It’s a condition almost everyone will face in their lifetime. As one of the more common diagnoses for neck and back pain, degenerative disc disease affects people of all ages.
Your risk of degenerative disc disease correlates to your age— this means if you are 20 years old you have a 20% risk, 30 to 30%, 40 to 40% and so on.
But what is degenerative disc disease? What causes is and how do you treat it? With this guide, you will be able to answer those questions and learn more about what you can do to help yourself.
It’s Not a Disease
Despite a misleading name, degenerative disc disease is not a disease at all. The condition itself is a result of natural wear and tear on your spinal discs.
These discs are located between vertebrae in your spine to absorb shock and increase flexibility when you bend or move around. When you are born, these discs contain a finite amount of water that dries up over time.
The older you are, the more wear and tear your discs undergo. There are a few known causes for the condition:
- Drying: Your spinal discs will lose water over the course of your lifetime. This will cause the disc to shrink, shift, and/or expose the softer inner core.
- Injury: A spinal injury could cause extra damage to the disc and speed up the degeneration. Cracks or complete breaks are common causes for younger patients
- Exercise, Sports, Physical Activity: Your daily routine causes natural wear and tear on your bones and joints. It is because of this that disc disease is so common.
Levels of Pain
No two people with degenerative disc disease will have the same level of pain.
More often than not, you will experience a low level but constant pain in your lower back or neck. This pain stems from your lumbar and cervical discs. These two areas experience the most motion and are the most susceptible.
In some cases, a disc can cause numbness in your arms or legs or weakness. This usually occurs when nerve damage happens.
You may also notice severe or chronic pain flare-ups that could last a couple days to a few weeks. What causes a flare-up?
- Increased Mobility or Activity: A sudden increase in movement or physical activity can spark a flare-up as proteins release from the disc into the muscle and nerves around your spine.
- Instability: If a disc slips or shifts in place this will cause an increase in your pain levels. When this happens it is not uncommon for a pinched nerve or inflammation to occur.
- Sitting or Standing Too Long: If you have a job that requires you to sit at a desk for extended periods of time or have the opposite problem with being on your feet too long– this could cause fatigue and stiffness. This type of pain is manageable by going for a short walk to stretch out or by resting and taking breaks throughout your day.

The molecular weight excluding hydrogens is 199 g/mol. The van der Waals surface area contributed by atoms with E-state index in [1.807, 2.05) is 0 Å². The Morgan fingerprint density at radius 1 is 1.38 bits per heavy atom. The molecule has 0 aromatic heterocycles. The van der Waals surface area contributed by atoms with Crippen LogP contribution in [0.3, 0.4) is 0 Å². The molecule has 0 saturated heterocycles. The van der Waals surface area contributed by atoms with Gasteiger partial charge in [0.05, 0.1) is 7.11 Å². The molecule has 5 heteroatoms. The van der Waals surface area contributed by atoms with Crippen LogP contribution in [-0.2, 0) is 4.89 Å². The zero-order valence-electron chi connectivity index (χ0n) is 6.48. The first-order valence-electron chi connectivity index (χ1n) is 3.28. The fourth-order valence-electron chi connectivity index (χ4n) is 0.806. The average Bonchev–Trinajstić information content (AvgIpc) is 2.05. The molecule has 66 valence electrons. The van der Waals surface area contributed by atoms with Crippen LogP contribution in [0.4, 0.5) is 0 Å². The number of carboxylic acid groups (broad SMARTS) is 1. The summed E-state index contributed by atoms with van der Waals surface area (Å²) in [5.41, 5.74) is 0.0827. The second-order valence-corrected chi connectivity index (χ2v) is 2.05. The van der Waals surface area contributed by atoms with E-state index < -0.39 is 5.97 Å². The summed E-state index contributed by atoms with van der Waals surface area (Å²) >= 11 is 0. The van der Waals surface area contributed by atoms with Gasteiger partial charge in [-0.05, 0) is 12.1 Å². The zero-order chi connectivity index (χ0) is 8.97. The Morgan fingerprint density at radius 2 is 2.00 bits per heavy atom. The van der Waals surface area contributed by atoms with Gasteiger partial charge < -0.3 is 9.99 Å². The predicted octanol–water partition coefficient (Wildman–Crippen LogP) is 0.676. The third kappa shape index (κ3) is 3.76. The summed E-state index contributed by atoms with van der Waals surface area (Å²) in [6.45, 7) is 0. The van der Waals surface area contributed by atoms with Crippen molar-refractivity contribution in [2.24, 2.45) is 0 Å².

If your pain is severe or lasts longer than a flare-up you may have chronic degenerative disc disease and need extra medical attention.
Getting a Diagnosis
Though it’s easy to diagnose yourself with back pain, it is not so easy to determine whether it’s a degenerative disc.
When you experience lower back or neck pain that lasts longer than a few days, make an appointment with your doctor. Be ready to pinpoint the location of the pain, the type of pain it is, and when it started.
Your doctor will ask you about your family’s medical history, any past injuries, and any activities you think could be the cause of the pain. You may have to go through an MRI scan.
The MRI or magnetic resonance imaging will show any disc damage, shift, or injury. It will not be able to determine the complete level of degeneration but will help your doctor determine the next steps for treating your back pain.
Once you are diagnosed with degenerative disc disease your doctor will recommend the appropriate treatment methods.
- Temperature Therapy: For inflammation use a cold ice pack on the area you experience the most pain. For tense or stiff muscles try a heating pad. Cold and Heat therapy work best for people with minor aches and pains.
- Pain Medication: Over-the-counter pain medication like ibuprofen or aspirin will also help reduce inflammation and lessen your back pain. Your doctor may prescribe stronger pain medications when necessary.
- Physical Therapy: The next step, if those treatments do not work is physical therapy. Certain stretches and movements can help ease your pain and relieve some of the stress placed on your spine.
- Chiropractor: A chiropractor is also a great resource for people with moderate to severe back pain. Manual manipulation of the discs and bones in your spine will realign them and improve mobility and reduce pain. This is usually combined with physical therapy.
- Spinal Injections: For more severe cases of degenerative discs, doctors recommend epidural steroid injections. The injection is administered near the source of your pain and goes straight to the source rather than general pain medication.
- TENS Therapy: TENS stands for Transcutaneous Electrical Nerve Stimulation— a device that sends electrical stimulation to specific areas of the body to relieve pain. This form of therapy is often combined with physical therapy or chiropractor visits.
- Surgery: In a few cases, surgery may be required to fix or adjust one or multiple discs in your back. Surgery is not the first step and happens in severe cases where there is a lot of damage.
To determine the best course of treatment for your back pain, talk to your doctor about what they think is best for your situation.
Learn More About Degenerative Disc Disease
If you think you could have degenerative disc disease, it is best to speak with your doctor right away.
At the Comprehensive Spine Institute, there are many specialists and physicians who can help find the right treatment for you. Contact us today to schedule a consultation!